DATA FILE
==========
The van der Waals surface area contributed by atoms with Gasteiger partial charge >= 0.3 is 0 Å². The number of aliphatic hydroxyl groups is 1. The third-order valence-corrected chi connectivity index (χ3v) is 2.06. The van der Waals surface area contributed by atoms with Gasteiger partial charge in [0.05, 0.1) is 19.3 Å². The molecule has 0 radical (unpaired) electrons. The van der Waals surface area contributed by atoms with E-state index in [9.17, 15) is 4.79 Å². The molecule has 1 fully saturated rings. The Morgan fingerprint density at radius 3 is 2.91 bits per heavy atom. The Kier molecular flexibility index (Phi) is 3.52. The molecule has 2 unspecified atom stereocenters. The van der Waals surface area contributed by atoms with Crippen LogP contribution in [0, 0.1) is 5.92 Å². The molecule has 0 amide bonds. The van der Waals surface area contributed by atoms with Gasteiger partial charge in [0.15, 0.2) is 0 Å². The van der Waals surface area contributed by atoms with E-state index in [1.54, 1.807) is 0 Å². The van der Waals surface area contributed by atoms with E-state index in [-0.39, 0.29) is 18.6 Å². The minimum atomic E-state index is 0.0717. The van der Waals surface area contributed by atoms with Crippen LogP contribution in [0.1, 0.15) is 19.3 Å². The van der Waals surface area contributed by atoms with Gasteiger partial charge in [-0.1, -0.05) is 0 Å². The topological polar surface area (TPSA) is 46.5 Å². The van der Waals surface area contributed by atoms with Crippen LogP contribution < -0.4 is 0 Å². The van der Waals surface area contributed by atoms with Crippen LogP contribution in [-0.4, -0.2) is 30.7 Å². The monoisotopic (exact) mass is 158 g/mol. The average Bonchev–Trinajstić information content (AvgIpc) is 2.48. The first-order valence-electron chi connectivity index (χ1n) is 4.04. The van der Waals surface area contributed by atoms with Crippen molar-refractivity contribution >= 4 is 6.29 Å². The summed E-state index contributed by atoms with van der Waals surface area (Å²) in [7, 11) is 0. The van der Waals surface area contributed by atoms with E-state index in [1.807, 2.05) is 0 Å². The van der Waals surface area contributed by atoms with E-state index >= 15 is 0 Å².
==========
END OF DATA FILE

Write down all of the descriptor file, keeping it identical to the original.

The van der Waals surface area contributed by atoms with Gasteiger partial charge >= 0.3 is 0 Å². The number of aliphatic hydroxyl groups is 1. The third-order valence-corrected chi connectivity index (χ3v) is 2.06. The van der Waals surface area contributed by atoms with Gasteiger partial charge in [0.05, 0.1) is 19.3 Å². The molecule has 0 radical (unpaired) electrons. The van der Waals surface area contributed by atoms with E-state index in [9.17, 15) is 4.79 Å². The molecule has 1 fully saturated rings. The Morgan fingerprint density at radius 3 is 2.91 bits per heavy atom. The Kier molecular flexibility index (Phi) is 3.52. The molecule has 2 unspecified atom stereocenters. The van der Waals surface area contributed by atoms with Crippen LogP contribution in [0, 0.1) is 5.92 Å². The molecule has 0 amide bonds. The van der Waals surface area contributed by atoms with Gasteiger partial charge in [0.15, 0.2) is 0 Å². The van der Waals surface area contributed by atoms with E-state index in [1.54, 1.807) is 0 Å². The van der Waals surface area contributed by atoms with E-state index in [-0.39, 0.29) is 18.6 Å². The minimum atomic E-state index is 0.0717. The van der Waals surface area contributed by atoms with Crippen LogP contribution in [0.1, 0.15) is 19.3 Å². The van der Waals surface area contributed by atoms with Gasteiger partial charge in [-0.1, -0.05) is 0 Å². The topological polar surface area (TPSA) is 46.5 Å². The van der Waals surface area contributed by atoms with Crippen LogP contribution < -0.4 is 0 Å². The van der Waals surface area contributed by atoms with Crippen LogP contribution in [-0.4, -0.2) is 30.7 Å². The monoisotopic (exact) mass is 158 g/mol. The average Bonchev–Trinajstić information content (AvgIpc) is 2.48. The first-order valence-electron chi connectivity index (χ1n) is 4.04. The van der Waals surface area contributed by atoms with Crippen molar-refractivity contribution >= 4 is 6.29 Å². The summed E-state index contributed by atoms with van der Waals surface area (Å²) in [7, 11) is 0. The van der Waals surface area contributed by atoms with E-state index in [1.807, 2.05) is 0 Å². The van der Waals surface area contributed by atoms with E-state index >= 15 is 0 Å².